Research scientist Ali Aliev, of the University of Texas at Dallas, has determined that the low-frequency sound waves created by carbon nanotube sheets can be used by sonar systems to determine the location, depth, and speed of underwater objects. Aliev and his team also determined that the sheets could be tuned to transmit specific frequencies that would cancel out certain noises… noises such as those that a submarine makes while passing through the water, for instance.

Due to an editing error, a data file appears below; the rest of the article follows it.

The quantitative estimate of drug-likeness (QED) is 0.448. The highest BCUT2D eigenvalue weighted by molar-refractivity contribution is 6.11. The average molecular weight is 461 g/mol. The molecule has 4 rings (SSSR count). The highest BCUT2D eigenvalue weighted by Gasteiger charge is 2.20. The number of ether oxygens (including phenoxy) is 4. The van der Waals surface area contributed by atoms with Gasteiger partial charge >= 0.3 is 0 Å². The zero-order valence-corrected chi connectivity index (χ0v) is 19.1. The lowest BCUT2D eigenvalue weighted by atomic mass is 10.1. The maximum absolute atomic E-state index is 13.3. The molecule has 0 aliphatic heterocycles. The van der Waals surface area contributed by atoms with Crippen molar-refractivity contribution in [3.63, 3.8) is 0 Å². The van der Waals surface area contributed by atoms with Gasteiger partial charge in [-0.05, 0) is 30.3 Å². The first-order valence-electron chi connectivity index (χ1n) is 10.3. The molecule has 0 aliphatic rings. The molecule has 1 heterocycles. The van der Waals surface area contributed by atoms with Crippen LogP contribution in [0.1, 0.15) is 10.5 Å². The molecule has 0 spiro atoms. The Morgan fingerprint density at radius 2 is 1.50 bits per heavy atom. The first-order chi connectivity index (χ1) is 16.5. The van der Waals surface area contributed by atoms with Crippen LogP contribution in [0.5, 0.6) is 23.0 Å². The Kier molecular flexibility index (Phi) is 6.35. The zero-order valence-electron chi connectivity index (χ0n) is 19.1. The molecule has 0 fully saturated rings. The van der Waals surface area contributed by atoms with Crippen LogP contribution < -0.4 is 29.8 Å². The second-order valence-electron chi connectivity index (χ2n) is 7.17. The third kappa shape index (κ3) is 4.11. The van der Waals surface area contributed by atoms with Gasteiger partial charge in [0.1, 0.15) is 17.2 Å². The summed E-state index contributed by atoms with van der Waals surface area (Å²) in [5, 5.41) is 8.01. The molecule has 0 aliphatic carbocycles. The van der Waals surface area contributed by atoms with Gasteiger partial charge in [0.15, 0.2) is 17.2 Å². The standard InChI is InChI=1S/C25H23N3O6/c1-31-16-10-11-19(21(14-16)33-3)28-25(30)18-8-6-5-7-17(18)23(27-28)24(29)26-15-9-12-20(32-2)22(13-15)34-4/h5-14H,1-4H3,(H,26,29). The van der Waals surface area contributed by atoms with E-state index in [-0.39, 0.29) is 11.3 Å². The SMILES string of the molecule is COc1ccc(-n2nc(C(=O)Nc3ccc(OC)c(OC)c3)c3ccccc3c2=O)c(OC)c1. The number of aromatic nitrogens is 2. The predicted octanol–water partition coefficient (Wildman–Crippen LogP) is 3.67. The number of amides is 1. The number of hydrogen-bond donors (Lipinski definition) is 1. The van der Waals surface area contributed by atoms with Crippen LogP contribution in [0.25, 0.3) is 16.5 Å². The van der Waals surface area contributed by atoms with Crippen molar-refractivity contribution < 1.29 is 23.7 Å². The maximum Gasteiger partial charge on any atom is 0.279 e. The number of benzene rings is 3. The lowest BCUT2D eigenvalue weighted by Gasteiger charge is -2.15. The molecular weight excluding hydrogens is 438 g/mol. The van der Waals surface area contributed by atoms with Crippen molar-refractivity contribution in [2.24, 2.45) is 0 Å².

The sheets still needed to be protected from the water. In order to do so, Aliev encapsulated them in thin, flat gas-filled containers with acoustically-transparent windows. As with the air envelopes, the resonance that resulted from the sound waves being generated in such an enclosed space proved to be a benefit – the encapsulated sheets were actually ten times more effective at transmitting low-frequency sound underwater than non-encapsulated sheets.
The optimum arrangement turned out to be a layer of just two separated sheets, which received their electrical pulses alternately instead of simultaneously.
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